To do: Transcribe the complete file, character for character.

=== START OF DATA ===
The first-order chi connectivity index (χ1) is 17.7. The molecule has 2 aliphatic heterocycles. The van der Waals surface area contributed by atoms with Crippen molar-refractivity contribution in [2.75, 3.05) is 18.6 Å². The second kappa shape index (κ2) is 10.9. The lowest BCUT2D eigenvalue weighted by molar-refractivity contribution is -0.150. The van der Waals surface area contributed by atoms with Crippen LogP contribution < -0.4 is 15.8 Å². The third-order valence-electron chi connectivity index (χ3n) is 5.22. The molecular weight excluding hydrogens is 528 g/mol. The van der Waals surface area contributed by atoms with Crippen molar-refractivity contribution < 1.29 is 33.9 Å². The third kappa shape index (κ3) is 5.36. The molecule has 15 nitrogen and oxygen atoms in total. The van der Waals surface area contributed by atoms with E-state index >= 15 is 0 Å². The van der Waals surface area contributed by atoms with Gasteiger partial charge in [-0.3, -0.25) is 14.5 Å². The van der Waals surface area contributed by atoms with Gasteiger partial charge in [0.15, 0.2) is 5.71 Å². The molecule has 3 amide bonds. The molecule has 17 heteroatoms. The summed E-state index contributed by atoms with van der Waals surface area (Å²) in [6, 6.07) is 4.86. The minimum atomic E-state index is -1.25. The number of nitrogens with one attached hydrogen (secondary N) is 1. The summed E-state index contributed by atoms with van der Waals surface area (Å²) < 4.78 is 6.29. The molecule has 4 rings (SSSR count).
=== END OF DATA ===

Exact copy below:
The first-order chi connectivity index (χ1) is 17.7. The molecule has 2 aliphatic heterocycles. The van der Waals surface area contributed by atoms with Crippen molar-refractivity contribution in [2.75, 3.05) is 18.6 Å². The second kappa shape index (κ2) is 10.9. The lowest BCUT2D eigenvalue weighted by molar-refractivity contribution is -0.150. The van der Waals surface area contributed by atoms with Crippen LogP contribution < -0.4 is 15.8 Å². The third-order valence-electron chi connectivity index (χ3n) is 5.22. The molecular weight excluding hydrogens is 528 g/mol. The van der Waals surface area contributed by atoms with Crippen molar-refractivity contribution < 1.29 is 33.9 Å². The third kappa shape index (κ3) is 5.36. The molecule has 15 nitrogen and oxygen atoms in total. The van der Waals surface area contributed by atoms with E-state index >= 15 is 0 Å². The van der Waals surface area contributed by atoms with Gasteiger partial charge in [-0.3, -0.25) is 14.5 Å². The van der Waals surface area contributed by atoms with Gasteiger partial charge in [0.15, 0.2) is 5.71 Å². The molecule has 3 amide bonds. The molecule has 17 heteroatoms. The summed E-state index contributed by atoms with van der Waals surface area (Å²) in [6, 6.07) is 4.86. The minimum atomic E-state index is -1.25. The number of nitrogens with one attached hydrogen (secondary N) is 1. The summed E-state index contributed by atoms with van der Waals surface area (Å²) < 4.78 is 6.29. The molecule has 4 rings (SSSR count).